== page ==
LESS THAN JAKE drummer and lyricist VINNIE FIORELLO—whose band performed six of their albums from front-to-back recently—says after leaving Warner Bros, the shows were a way to start fresh as a band. “Playing all six records was very cathartic,” he says. It’s a treat for fans as well, he admits, because they get to listen outside the usual playlist standards. It doesn’t hurt to inject new life into your band commercially, either. “I think the popularity came with the fact that with album sales down and tickets sales slowing down, bands are looking for a hook to bring people in for a one-of-a-kind event.”

It’s caught on to such an extent, you don’t even need to be an older band to do it anymore. A LOSS FOR WORDS, a pop-punk band on Paper + Plastick Records who will be touring with Streetlight Manifesto (who played their old band Catch 22’s Keasby Nights in its entirety recently) and Terrible Things, plan on performing their 2009 record in sequence next year. Singer MATT ARSENAULT says the reason for that is people were complaining about songs being cut from the set. “Every time we play a show, someone’s bummed because they didn’t hear the song they wanted, so this way everyone will be pleased.” Arsenault saw New Found Glory’s tenth anniversary tour and loved the idea.

THURSDAY frontman GEOFF RICKLY says the excitement goes both ways. “It’s as interesting for the band as it is for the audience,” he says. “Like any artistic pursuit, it’s meant to engage the imagination. I find it interesting that a band continues to age, learn and change, but a record stays the same age forever. By revisiting an older record, you can find out whether momentum prevails or inertia is more powerful. When we wrote the record, we intended to tour for a year, end the band and finish school. I was sure that I was going to be a teacher and not a full-time musician. These last 10 years have been an incredible surprise.”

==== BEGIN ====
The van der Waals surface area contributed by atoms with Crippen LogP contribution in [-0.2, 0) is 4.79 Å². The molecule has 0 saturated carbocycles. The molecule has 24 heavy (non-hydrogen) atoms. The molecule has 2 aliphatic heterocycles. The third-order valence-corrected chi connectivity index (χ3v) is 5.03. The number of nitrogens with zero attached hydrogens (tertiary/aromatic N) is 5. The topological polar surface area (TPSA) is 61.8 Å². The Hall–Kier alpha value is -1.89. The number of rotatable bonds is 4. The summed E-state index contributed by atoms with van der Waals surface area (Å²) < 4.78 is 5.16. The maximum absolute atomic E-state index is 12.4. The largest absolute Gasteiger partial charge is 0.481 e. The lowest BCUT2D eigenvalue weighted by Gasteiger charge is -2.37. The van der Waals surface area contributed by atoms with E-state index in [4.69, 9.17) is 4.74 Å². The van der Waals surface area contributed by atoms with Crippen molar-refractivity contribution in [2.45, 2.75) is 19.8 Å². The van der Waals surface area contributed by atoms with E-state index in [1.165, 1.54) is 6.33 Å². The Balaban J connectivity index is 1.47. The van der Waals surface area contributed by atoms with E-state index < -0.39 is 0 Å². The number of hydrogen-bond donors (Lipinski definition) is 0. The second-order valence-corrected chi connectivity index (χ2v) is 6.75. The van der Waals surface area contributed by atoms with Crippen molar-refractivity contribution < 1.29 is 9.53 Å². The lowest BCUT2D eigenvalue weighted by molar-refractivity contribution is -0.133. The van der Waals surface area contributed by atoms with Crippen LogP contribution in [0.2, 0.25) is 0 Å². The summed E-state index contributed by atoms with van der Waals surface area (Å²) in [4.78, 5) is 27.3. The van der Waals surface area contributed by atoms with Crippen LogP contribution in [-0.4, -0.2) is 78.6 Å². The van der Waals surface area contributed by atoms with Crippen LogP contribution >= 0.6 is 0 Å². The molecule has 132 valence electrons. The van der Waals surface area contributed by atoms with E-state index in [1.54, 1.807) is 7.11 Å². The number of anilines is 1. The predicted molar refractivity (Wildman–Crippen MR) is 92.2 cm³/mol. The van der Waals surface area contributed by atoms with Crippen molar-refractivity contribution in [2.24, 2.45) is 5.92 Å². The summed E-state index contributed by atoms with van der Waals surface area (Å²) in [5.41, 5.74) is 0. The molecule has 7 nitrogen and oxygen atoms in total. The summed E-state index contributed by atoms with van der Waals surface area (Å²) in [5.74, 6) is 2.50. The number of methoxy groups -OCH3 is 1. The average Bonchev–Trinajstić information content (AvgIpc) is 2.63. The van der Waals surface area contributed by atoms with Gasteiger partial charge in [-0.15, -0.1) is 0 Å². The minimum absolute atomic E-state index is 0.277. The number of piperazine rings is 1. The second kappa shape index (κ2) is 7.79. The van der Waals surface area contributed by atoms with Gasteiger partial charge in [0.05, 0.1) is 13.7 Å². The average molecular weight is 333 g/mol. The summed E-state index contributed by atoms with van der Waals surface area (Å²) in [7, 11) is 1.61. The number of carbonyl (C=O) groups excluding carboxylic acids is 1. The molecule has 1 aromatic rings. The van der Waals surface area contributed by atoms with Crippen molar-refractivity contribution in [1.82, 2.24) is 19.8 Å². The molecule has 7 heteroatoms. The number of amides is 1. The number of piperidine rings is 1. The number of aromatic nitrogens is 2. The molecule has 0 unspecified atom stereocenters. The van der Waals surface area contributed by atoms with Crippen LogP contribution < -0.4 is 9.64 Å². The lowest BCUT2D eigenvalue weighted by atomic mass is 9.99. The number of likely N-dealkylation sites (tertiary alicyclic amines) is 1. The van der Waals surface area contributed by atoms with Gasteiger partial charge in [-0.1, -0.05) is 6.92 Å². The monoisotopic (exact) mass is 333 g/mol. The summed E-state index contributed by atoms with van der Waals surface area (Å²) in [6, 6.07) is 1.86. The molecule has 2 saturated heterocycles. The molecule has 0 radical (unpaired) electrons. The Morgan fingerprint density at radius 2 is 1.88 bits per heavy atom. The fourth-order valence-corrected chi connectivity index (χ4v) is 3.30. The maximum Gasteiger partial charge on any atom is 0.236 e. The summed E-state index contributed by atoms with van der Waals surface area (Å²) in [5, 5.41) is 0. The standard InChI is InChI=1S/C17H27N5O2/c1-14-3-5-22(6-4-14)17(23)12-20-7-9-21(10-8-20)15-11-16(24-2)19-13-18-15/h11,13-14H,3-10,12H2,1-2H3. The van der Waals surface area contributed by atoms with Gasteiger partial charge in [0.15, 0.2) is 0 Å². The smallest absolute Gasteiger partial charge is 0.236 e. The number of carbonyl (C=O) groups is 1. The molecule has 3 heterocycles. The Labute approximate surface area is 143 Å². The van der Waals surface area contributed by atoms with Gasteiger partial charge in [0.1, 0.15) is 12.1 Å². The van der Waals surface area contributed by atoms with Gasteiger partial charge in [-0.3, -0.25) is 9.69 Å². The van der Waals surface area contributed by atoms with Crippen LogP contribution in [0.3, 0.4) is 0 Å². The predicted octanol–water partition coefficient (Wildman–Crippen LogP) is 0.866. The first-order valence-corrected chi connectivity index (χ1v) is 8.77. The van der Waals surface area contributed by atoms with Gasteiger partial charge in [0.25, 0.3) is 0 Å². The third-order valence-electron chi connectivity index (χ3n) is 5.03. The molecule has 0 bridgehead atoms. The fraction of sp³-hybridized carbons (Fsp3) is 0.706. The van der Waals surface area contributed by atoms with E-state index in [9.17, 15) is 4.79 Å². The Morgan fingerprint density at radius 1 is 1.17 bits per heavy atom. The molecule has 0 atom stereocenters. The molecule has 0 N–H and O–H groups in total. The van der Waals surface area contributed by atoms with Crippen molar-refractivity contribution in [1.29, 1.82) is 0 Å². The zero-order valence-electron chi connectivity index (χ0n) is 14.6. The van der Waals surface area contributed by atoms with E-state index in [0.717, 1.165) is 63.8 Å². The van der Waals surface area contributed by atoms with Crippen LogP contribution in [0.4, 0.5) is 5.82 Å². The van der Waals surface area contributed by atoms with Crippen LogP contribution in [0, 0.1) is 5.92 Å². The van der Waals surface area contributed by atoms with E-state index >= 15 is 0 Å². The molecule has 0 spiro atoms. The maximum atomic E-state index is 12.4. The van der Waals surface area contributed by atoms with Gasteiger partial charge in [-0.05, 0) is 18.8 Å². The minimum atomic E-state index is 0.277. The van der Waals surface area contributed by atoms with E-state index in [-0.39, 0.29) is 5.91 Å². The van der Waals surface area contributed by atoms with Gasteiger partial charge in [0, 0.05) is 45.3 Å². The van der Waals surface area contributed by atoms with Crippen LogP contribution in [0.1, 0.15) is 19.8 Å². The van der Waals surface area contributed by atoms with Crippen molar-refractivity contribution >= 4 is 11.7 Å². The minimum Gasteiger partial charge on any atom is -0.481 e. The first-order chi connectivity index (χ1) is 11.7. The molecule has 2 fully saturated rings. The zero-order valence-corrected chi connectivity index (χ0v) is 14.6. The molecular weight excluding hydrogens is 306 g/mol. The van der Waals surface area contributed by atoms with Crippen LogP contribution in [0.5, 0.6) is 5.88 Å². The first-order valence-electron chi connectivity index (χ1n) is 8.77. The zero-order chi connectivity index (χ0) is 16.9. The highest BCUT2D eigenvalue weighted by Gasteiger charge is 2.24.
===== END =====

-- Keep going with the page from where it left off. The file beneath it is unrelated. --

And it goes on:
Performing Full Collapse is a way for his band to recapture the innocence and the excitement of what it was like first starting out a decade ago, albeit perhaps with a slightly more polished delivery this time. That’s one thing bands that have grown exponentially in popularity have to consider: how will these songs we wrote for clubs and haven’t continued to play over the years translate to larger venues? “If you come to see our band on a regular tour, you’ll see some sort of cross-section of material from throughout our history,” says Rickly. “So it’s quite a bit different for us to go out and focus on one specific group of songs... Some of them might sound ridiculous and dated in a larger venue, but overall, I’m looking forward to playing these songs with the added skill that the band has gained.”

Aside from that, anniversary tours can simply be a way to celebrate the fact that bands still even exist at all. “I think it’s rare for a band to still be touring on a 10-year anniversary of any of their records,” says Rickly. “So if they want to celebrate that, they should go for it.”

Carrabba echoes that sentiment. “It’s unlikely for anyone to get a break at all. To get a break is the first miracle. It’s even more unlikely to be there 10 years later and still have a job. I feel fortunate, and I’m not sure what I would be doing if I hadn’t gotten so lucky with this record.”

There are a lot of fans out there who can probably say something similar about their own lives in relation to these bands’ music. You can expect to see them in the front row at the show, singing like they never forgot any of the words.